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H5N1 Bird Flu Fatality in Shanghai Confirmed

Recombinomics Commentary
March 24, 2006

The Chinese Ministry of Health on Friday confirmed a 29-year-old woman in Shanghai in east China has died from bird flu.

The victim, identified only by her surname Li, was a migrant worker in Shanghai. She showed symptoms of fever and pneumonia on March 13 and died on March 21.

The Shanghai Municipal Center for Disease Control and Prevention said that Li tested positive for H5N1. The municipal health department announced on Thursday that it was a suspected human case of bird flu.

The above comments raise addition concerns about the evolution of H5N1 in China.  The latest case is the 10th confirmed fatality in China and the 16th confirmed H5N1 human infection.  However, none of the H5N1 sequences from human cases has been made public.  A Wall Street Journal report indicates that 94 sequences from China are in the closed WHO database.  Similarly, Hong Kong has placed the human H5N1 sequences from Indonesia in the closed database.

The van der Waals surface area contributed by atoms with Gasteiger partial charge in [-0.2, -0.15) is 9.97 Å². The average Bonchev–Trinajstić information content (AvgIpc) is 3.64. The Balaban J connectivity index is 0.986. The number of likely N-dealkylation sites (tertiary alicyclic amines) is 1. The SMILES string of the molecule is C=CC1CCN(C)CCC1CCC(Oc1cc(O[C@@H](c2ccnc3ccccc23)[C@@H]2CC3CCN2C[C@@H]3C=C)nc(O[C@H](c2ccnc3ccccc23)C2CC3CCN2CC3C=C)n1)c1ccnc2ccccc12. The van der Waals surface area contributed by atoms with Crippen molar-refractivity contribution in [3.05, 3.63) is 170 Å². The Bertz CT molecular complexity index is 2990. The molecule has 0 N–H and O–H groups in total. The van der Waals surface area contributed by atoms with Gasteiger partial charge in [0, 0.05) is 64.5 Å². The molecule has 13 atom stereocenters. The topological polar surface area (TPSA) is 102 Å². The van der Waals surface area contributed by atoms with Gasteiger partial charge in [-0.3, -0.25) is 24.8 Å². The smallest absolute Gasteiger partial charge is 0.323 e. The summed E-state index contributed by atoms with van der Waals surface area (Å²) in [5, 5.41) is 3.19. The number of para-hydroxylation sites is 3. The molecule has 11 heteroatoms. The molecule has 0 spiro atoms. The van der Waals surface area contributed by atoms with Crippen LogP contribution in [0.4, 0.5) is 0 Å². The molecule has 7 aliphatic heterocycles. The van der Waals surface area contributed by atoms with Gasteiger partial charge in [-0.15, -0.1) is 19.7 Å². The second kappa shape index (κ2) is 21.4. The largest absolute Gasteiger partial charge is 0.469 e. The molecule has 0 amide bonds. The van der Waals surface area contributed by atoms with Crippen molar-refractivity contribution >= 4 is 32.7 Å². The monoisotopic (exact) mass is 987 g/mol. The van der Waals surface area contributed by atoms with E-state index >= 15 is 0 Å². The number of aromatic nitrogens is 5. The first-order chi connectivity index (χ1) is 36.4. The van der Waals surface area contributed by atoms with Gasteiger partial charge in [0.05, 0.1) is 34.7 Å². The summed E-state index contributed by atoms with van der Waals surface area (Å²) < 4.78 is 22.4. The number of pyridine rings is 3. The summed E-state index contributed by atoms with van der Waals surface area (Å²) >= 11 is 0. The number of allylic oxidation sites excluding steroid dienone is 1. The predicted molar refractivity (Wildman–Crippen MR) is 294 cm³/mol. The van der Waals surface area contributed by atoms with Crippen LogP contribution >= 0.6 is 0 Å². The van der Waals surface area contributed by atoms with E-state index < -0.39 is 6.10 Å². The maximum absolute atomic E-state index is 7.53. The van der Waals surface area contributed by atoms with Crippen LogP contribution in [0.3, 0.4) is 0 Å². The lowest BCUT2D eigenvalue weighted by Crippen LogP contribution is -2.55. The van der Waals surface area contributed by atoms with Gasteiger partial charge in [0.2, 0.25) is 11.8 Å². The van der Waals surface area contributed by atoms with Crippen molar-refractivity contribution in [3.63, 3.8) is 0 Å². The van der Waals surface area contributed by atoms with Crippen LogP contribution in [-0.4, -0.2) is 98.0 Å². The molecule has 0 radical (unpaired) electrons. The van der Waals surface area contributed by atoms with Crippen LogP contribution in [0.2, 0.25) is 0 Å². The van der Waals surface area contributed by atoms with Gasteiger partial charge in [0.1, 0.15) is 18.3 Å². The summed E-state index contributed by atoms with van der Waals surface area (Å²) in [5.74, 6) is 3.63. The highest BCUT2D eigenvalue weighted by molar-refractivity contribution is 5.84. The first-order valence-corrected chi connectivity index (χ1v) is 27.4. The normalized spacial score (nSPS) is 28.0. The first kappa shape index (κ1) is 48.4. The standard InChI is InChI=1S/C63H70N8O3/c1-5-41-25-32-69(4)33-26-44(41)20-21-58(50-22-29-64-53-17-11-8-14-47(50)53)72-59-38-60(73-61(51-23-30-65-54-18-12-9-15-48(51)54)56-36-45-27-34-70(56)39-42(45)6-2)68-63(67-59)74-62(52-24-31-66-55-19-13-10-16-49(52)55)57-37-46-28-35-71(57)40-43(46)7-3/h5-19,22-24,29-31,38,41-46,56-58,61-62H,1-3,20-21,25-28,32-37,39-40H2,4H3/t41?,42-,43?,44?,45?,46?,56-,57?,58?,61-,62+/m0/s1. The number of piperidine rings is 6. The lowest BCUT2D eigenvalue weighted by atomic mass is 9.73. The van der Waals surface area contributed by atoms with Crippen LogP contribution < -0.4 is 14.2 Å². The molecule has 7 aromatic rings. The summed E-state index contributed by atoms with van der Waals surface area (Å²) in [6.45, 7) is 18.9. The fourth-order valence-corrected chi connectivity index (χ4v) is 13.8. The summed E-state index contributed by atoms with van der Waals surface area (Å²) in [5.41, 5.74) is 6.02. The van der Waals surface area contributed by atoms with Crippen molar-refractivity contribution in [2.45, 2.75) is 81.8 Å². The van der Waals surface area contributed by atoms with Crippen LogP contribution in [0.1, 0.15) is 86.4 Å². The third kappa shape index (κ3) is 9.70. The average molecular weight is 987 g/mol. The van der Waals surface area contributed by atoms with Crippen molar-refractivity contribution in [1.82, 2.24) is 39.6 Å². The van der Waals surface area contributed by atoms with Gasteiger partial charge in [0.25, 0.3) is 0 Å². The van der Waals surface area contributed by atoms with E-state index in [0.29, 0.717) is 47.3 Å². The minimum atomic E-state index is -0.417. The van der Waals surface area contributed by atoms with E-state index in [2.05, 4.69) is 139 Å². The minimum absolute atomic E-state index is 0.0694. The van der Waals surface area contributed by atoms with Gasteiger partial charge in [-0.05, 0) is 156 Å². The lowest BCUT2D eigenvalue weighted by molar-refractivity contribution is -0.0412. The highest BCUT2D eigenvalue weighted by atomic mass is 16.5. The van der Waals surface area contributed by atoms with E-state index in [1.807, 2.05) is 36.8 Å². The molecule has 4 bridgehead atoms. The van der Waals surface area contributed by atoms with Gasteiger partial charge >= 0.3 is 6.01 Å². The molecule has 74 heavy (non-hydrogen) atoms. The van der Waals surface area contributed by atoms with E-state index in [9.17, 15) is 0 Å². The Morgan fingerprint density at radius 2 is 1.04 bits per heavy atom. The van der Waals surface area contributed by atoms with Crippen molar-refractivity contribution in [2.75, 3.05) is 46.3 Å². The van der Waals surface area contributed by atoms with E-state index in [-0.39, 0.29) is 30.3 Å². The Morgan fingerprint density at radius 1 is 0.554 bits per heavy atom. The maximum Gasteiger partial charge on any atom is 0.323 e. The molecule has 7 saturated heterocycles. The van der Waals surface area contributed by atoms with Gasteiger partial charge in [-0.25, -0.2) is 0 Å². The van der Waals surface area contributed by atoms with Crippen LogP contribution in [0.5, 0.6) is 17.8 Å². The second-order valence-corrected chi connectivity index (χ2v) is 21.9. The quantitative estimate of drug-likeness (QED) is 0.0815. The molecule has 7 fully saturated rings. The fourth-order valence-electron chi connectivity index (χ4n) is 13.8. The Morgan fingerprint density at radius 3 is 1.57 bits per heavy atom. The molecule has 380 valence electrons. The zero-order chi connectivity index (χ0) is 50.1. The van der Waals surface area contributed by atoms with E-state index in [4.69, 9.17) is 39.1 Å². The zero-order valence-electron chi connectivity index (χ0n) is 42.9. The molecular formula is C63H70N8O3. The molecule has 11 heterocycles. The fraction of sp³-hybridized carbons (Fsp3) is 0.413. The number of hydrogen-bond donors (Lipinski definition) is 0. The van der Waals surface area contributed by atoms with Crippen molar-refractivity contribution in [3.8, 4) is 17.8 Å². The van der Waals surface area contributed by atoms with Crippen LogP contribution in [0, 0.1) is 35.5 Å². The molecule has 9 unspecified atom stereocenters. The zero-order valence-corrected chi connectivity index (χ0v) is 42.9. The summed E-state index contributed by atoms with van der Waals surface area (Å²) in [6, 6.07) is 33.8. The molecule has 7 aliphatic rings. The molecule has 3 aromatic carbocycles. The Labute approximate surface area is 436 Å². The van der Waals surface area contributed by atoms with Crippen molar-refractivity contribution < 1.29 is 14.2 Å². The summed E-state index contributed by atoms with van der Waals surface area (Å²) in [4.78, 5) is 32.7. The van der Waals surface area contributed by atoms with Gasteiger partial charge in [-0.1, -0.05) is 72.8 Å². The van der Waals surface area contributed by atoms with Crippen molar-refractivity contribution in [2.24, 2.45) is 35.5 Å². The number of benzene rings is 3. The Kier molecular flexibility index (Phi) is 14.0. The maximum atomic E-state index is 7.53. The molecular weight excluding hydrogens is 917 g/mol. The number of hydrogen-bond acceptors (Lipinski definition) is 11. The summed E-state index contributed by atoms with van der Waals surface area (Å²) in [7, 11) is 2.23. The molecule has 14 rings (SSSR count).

The activity is no longer acceptable.  Recent sequences from Henan province in China have "identifiable recombination" yet WHO and consultant actively ignore recombination in H5N1.  Instead their analysis focuses on "random mutations".  However recent sequence data from swine isolates in Canada raises serious questions about the involvement of such "random mutations" in rapid evolution of influenza.  The swine data strongly indicates that concept of genetic drift by random mutations is fatally flawed.  Recent sequences have destroyed the basic tenets of influenza genetics, yet the tenets are be used to select pandemic vaccine candidates based on sequestered sequences.

These sequences should be released immediately so they can be properly analyzed.


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